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Maurizia de Lorenzo, Salina. Capers and Sott'Olio

Pollara, Isola di Salina, Sicily.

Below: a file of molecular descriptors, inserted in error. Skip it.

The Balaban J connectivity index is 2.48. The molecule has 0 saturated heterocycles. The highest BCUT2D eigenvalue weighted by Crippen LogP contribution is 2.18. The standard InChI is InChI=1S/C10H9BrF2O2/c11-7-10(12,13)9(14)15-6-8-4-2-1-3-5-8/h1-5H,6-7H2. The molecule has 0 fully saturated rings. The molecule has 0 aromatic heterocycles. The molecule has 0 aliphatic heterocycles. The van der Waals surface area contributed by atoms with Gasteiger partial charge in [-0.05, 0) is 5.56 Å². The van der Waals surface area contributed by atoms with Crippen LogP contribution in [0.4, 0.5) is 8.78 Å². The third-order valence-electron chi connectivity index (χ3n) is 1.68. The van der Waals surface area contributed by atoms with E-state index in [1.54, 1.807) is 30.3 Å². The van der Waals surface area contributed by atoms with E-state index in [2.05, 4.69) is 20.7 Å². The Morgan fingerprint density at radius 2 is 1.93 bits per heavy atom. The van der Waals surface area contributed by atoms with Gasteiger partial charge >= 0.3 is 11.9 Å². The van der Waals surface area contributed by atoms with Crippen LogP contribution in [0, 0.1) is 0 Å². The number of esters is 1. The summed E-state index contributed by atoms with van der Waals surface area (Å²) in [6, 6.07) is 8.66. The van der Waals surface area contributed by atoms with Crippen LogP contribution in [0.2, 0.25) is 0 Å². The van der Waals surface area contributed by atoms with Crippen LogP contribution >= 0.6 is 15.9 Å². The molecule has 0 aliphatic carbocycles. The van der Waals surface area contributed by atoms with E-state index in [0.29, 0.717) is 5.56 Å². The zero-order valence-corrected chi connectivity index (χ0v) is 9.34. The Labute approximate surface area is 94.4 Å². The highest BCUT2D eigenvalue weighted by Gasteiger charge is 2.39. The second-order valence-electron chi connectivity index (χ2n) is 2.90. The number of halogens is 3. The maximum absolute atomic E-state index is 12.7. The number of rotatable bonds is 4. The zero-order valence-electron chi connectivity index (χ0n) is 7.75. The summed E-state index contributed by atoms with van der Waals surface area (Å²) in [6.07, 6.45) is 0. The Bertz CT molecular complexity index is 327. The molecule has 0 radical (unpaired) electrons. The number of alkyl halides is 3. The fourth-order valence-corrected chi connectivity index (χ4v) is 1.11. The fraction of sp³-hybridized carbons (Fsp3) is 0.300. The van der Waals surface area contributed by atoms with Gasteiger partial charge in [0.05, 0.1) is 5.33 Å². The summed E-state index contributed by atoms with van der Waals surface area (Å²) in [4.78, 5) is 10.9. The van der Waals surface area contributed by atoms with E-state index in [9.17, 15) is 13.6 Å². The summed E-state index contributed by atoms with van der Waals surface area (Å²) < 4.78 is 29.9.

Unlike North African capers, those from Salina are known for the unusually high number of petals with makes them particularly firm and meaty. Their complex, aromatic flavour is drawn from the island's rich, volcanic soil and for several decades capers have been grown as a crop instead of relying on the wild plant. They are harvested by hand, usually by the women of the local villages, who start picking at 4am to ensure that the caper buds don't open and to escape the heat. They are then dried in a cool place to prevent the buds from opening and are sorted into two sizes; small puntine capers and large capperoni. After 2 months in course, Trapani salt the capers are ready to eat. Caperberries are the fruit of the plant and are harvested in the summer. Their flavour is more delicate so they can be used in cooking or eaten with an aperitif. Maurizia de Lorenzo's family has been salting capers in Salina for 3 generations.